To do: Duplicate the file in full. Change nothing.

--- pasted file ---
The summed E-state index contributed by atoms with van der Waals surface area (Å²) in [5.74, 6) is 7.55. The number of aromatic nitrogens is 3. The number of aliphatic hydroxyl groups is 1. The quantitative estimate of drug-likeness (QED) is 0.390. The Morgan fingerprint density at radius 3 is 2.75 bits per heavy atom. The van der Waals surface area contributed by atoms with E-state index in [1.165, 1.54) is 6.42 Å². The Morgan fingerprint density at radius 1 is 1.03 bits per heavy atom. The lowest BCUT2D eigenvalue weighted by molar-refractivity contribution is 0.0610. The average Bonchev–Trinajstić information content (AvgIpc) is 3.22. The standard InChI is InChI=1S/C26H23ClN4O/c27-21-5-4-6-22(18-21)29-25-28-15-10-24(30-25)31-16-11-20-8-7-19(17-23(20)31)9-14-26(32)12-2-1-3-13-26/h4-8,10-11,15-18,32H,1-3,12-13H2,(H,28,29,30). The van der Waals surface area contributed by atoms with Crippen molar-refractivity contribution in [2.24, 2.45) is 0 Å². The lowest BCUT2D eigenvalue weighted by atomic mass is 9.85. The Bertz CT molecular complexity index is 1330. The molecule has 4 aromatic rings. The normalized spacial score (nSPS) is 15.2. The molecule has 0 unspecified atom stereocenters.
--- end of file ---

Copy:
The summed E-state index contributed by atoms with van der Waals surface area (Å²) in [5.74, 6) is 7.55. The number of aromatic nitrogens is 3. The number of aliphatic hydroxyl groups is 1. The quantitative estimate of drug-likeness (QED) is 0.390. The Morgan fingerprint density at radius 3 is 2.75 bits per heavy atom. The van der Waals surface area contributed by atoms with E-state index in [1.165, 1.54) is 6.42 Å². The Morgan fingerprint density at radius 1 is 1.03 bits per heavy atom. The lowest BCUT2D eigenvalue weighted by molar-refractivity contribution is 0.0610. The average Bonchev–Trinajstić information content (AvgIpc) is 3.22. The standard InChI is InChI=1S/C26H23ClN4O/c27-21-5-4-6-22(18-21)29-25-28-15-10-24(30-25)31-16-11-20-8-7-19(17-23(20)31)9-14-26(32)12-2-1-3-13-26/h4-8,10-11,15-18,32H,1-3,12-13H2,(H,28,29,30). The van der Waals surface area contributed by atoms with Crippen molar-refractivity contribution in [2.24, 2.45) is 0 Å². The lowest BCUT2D eigenvalue weighted by atomic mass is 9.85. The Bertz CT molecular complexity index is 1330. The molecule has 4 aromatic rings. The normalized spacial score (nSPS) is 15.2. The molecule has 0 unspecified atom stereocenters.